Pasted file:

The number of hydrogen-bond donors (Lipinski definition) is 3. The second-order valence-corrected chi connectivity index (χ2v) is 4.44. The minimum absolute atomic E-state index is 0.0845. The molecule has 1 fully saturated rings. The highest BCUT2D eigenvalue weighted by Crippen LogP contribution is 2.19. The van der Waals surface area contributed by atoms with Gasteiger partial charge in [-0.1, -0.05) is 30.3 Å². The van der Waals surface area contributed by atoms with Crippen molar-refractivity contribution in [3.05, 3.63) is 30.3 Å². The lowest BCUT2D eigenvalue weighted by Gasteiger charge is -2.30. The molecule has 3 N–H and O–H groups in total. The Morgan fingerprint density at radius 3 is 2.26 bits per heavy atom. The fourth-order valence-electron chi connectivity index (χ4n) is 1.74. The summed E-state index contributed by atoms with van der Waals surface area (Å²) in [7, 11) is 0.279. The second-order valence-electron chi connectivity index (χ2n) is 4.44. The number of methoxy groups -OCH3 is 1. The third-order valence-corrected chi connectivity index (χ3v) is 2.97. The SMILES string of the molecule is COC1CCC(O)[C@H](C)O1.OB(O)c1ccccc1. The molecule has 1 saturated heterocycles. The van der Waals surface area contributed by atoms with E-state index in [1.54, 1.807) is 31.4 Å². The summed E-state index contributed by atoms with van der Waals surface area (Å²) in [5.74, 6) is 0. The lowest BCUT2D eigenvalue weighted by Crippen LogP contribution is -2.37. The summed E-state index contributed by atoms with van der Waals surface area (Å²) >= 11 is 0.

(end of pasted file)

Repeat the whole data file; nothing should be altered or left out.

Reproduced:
The number of hydrogen-bond donors (Lipinski definition) is 3. The second-order valence-corrected chi connectivity index (χ2v) is 4.44. The minimum absolute atomic E-state index is 0.0845. The molecule has 1 fully saturated rings. The highest BCUT2D eigenvalue weighted by Crippen LogP contribution is 2.19. The van der Waals surface area contributed by atoms with Gasteiger partial charge in [-0.1, -0.05) is 30.3 Å². The van der Waals surface area contributed by atoms with Crippen molar-refractivity contribution in [3.05, 3.63) is 30.3 Å². The lowest BCUT2D eigenvalue weighted by Gasteiger charge is -2.30. The molecule has 3 N–H and O–H groups in total. The Morgan fingerprint density at radius 3 is 2.26 bits per heavy atom. The fourth-order valence-electron chi connectivity index (χ4n) is 1.74. The summed E-state index contributed by atoms with van der Waals surface area (Å²) in [7, 11) is 0.279. The second-order valence-electron chi connectivity index (χ2n) is 4.44. The number of methoxy groups -OCH3 is 1. The third-order valence-corrected chi connectivity index (χ3v) is 2.97. The SMILES string of the molecule is COC1CCC(O)[C@H](C)O1.OB(O)c1ccccc1. The molecule has 1 saturated heterocycles. The van der Waals surface area contributed by atoms with E-state index in [1.54, 1.807) is 31.4 Å². The summed E-state index contributed by atoms with van der Waals surface area (Å²) in [5.74, 6) is 0. The lowest BCUT2D eigenvalue weighted by Crippen LogP contribution is -2.37. The summed E-state index contributed by atoms with van der Waals surface area (Å²) >= 11 is 0.